As a bustling port town, it’s no surprise that food is at the heart of Bergen’s economy. The iconic Fish Market lies in the middle of the town, while the city also boasts some of the country’s best restaurants. Norway is well known for its delicious cheeses, and just outside Bergen lies Ostegården – the region’s best known cheese farm.
In 2006, the owner of this traditional cheese farm decided to give up traditional farming in order to start using milk in a better way. This gave birth to a farm focused on cheese and yoghurt production, which is now held in high regard across the region. Today the farm produces more than 15 tons of cheese and 10 tons of yoghurt every year. Most of this cheese can be sampled in delicious dishes served in various restaurants across the country.
The small town of Ulvik is home to Norway’s only fruit and cider route. Most of the country’s fruit is grown here, and on a tour of the surrounding area you’ll be able to stop at some of the family-run cider farms. You’ll be able to learn about the history of cider making and sample ciders and juices with the knowledgeable owners. If you’re after getting a little more local insight, there’s also the option to go fruit picking between Hardangerfjord and Bergen. Driving between these two sites in a luxury vehicle, you’ll stop at various points to pick apples, pears and plums amongst other fruits.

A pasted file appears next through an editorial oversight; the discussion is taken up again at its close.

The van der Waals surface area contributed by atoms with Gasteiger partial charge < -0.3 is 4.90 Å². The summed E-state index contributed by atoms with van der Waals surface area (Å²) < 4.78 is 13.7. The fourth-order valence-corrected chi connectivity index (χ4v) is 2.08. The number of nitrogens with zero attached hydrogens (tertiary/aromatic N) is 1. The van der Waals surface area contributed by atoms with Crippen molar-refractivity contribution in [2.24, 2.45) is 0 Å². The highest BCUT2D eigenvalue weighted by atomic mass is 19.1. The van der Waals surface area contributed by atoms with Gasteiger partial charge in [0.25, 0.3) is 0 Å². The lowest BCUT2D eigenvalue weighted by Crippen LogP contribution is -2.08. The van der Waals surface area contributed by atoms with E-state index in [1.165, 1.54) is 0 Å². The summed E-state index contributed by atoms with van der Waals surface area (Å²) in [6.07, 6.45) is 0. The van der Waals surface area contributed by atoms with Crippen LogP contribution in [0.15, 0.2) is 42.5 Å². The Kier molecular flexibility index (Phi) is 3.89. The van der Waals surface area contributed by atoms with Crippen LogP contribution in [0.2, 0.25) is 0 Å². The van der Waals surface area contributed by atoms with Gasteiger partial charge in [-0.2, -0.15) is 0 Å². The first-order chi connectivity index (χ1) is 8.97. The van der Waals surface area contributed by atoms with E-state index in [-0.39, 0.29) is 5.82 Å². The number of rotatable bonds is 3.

On the island of Austevoll, the idyllic village of Bekkjarvik is home to the fascinating Austevoll Seaweed Farm. One of the first seaweed farms in Norway, it is a true pioneer in cultivating the high quality organic macro algae – often developed for high-end food products. Some of the organic seaweed developed here is even used as an ingredient for the production of natural cosmetics.
For a taste of fine dining, travellers can join chef (and winner of the prestigious Bocuse D’Or food award) Ørjan Johannessen at his Bekkjarvik Gjestgiveri restaurant. You’ll get to enjoy a private cooking class with him, during which he’ll tell you more about his involvement with the Austevoll Seaweed Farm. From learning about the initiative to use more seaweed in food production to indulging in a five course meal at Ørjan’s restaurant, this foodie experience is a great look into the local seaweed trade.